[notify]
~Emma~ RL1

Mixed breed,- Pure heart
 
 
Barked: Tue Jan 15, '13 10:30pm PST 
I've found a regular schedule really helps as well. If there are no surprises it's easier for them.
[notify]
ARCHMX Asher RL1X RL2X RL3X RL

we will dance in- the ring without- words
 
 
Barked: Wed Jan 16, '13 3:33am PST 
Em, way to go!

I found this little video on how training can build confidence. No dogs in it till the end, but the idea remains the same:

http://www.youtube.com/watch?feature=player_embedded&v=QQ2M pmxUgSA
[notify]
Bella &- Cougar

1193109
 
 
Barked: Tue Jan 22, '13 8:21pm PST 
Thank you all for your responses! I have not tried any type of training with him. I honestly don't even know how to begin to do that with him.

I didn't mention that to add to his problems, he had FHO surgery a few days after I got him and has been walking on three legs ever since. Because he had yet to start using the other leg, he has been going to physical therapy for a week at a time. He is now going on his third week, and I was out of town, so ended up leaving him there for two. Anyway, he was a totally different dog after he returned from the first week. He was more curious of the house, let my husband take him outside without freaking out, came up to my husband from his dog bed into the living room when my husband called him (and lured him with treats), walked to the back of the house into our room when I called him and coaxed him, and wasn't even bolting back to his bed as soon as he came into the house. I'm not sure what happened (possibly the fact that he had diarrhea TWICE in the house prior to all of this and must have had to go so badly that he checked out the other rooms in the house), but the changes were great! So, hopefully he will continue to make that progress when I pick him up on Saturday.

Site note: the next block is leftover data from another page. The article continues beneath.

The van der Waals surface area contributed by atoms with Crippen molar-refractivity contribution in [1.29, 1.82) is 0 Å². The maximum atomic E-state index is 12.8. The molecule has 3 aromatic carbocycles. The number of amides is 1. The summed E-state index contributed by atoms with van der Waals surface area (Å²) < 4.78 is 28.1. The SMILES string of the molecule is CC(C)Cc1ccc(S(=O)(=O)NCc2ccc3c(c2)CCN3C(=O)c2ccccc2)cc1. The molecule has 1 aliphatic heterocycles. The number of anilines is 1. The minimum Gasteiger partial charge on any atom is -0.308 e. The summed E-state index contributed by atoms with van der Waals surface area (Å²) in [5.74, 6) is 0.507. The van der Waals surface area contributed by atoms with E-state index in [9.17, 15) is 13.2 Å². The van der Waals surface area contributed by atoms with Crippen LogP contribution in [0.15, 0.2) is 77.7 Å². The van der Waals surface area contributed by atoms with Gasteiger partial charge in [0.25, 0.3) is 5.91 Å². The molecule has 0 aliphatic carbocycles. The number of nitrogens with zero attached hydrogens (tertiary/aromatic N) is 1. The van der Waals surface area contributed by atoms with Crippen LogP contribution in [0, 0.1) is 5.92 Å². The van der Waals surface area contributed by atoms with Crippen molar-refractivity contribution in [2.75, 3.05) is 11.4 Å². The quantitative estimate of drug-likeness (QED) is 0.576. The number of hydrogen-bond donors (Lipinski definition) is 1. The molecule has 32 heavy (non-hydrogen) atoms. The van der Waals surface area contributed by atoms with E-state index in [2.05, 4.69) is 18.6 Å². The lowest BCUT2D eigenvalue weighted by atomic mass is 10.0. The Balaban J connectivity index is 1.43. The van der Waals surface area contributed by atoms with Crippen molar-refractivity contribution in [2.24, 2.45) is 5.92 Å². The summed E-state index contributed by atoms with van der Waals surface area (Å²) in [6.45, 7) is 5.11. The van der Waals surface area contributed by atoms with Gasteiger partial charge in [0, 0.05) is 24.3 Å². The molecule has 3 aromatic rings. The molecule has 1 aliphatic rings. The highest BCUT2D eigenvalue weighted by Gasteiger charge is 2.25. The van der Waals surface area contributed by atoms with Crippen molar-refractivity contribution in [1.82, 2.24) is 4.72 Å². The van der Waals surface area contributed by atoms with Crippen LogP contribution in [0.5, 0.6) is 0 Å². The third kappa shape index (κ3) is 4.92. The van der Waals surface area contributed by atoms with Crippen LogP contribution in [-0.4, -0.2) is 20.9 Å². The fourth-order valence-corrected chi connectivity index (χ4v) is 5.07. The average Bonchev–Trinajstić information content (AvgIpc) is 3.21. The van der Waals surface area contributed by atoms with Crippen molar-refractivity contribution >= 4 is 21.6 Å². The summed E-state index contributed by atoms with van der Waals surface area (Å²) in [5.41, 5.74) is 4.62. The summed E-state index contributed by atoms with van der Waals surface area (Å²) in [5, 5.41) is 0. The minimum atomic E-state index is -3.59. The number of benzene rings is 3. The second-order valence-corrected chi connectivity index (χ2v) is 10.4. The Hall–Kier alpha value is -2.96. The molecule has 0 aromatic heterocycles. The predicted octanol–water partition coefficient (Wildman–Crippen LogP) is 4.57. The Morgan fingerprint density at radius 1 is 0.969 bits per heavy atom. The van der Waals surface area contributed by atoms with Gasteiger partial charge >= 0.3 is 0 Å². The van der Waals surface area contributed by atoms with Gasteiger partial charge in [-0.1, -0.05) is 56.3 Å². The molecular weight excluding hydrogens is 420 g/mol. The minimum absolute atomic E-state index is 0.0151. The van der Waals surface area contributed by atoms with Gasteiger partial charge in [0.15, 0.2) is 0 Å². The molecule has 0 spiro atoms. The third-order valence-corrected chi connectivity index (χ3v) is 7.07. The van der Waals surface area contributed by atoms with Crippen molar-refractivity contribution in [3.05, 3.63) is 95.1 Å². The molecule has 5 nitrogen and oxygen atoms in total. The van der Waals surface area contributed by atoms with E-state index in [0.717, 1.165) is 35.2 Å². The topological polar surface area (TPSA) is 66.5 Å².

What guidance can anyone give regarding beginning any type of training with him? How should I initiate it and what should I work on first? He still isn't taking treats from me when he is really nervous. I imagine sit should be something to start with, but do I need to have him on a leash? He is generally ok when I approach him, but sometimes he does back away, except on his bed.

Someone asked if one of the dogs in my picture was him. No, he isn't in that picture. His name is Nolen! smile
[notify]
  (Page 1 of 2: Viewing entries 1 to 10)  
Page Links: 1  2